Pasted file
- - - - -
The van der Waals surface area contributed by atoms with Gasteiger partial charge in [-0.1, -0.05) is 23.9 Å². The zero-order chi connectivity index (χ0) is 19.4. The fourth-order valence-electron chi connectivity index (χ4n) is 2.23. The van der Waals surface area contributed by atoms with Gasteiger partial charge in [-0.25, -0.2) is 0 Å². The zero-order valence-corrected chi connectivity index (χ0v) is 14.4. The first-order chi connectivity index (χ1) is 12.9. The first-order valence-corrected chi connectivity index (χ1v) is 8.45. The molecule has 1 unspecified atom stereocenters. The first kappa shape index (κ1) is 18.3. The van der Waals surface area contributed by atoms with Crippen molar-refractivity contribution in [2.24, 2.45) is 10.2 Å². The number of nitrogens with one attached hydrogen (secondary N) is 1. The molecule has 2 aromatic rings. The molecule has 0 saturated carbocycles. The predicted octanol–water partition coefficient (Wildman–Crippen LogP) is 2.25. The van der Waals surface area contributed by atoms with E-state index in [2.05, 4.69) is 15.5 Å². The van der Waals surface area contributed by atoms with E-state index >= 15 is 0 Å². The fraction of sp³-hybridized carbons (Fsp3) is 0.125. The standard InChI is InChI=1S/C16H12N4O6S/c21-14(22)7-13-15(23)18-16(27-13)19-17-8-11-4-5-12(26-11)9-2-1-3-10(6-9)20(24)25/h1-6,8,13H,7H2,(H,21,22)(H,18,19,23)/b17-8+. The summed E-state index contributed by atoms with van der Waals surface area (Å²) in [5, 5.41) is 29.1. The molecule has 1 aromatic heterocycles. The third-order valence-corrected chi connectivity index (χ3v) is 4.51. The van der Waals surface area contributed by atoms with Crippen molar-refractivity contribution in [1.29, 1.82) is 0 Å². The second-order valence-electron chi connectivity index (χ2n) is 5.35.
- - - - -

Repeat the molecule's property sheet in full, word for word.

The van der Waals surface area contributed by atoms with Gasteiger partial charge in [-0.1, -0.05) is 23.9 Å². The zero-order chi connectivity index (χ0) is 19.4. The fourth-order valence-electron chi connectivity index (χ4n) is 2.23. The van der Waals surface area contributed by atoms with Gasteiger partial charge in [-0.25, -0.2) is 0 Å². The zero-order valence-corrected chi connectivity index (χ0v) is 14.4. The first-order chi connectivity index (χ1) is 12.9. The first-order valence-corrected chi connectivity index (χ1v) is 8.45. The molecule has 1 unspecified atom stereocenters. The first kappa shape index (κ1) is 18.3. The van der Waals surface area contributed by atoms with Crippen molar-refractivity contribution in [2.24, 2.45) is 10.2 Å². The number of nitrogens with one attached hydrogen (secondary N) is 1. The molecule has 2 aromatic rings. The molecule has 0 saturated carbocycles. The predicted octanol–water partition coefficient (Wildman–Crippen LogP) is 2.25. The van der Waals surface area contributed by atoms with E-state index in [2.05, 4.69) is 15.5 Å². The van der Waals surface area contributed by atoms with E-state index >= 15 is 0 Å². The fraction of sp³-hybridized carbons (Fsp3) is 0.125. The standard InChI is InChI=1S/C16H12N4O6S/c21-14(22)7-13-15(23)18-16(27-13)19-17-8-11-4-5-12(26-11)9-2-1-3-10(6-9)20(24)25/h1-6,8,13H,7H2,(H,21,22)(H,18,19,23)/b17-8+. The summed E-state index contributed by atoms with van der Waals surface area (Å²) in [5, 5.41) is 29.1. The molecule has 1 aromatic heterocycles. The third-order valence-corrected chi connectivity index (χ3v) is 4.51. The van der Waals surface area contributed by atoms with Crippen molar-refractivity contribution in [1.29, 1.82) is 0 Å². The second-order valence-electron chi connectivity index (χ2n) is 5.35.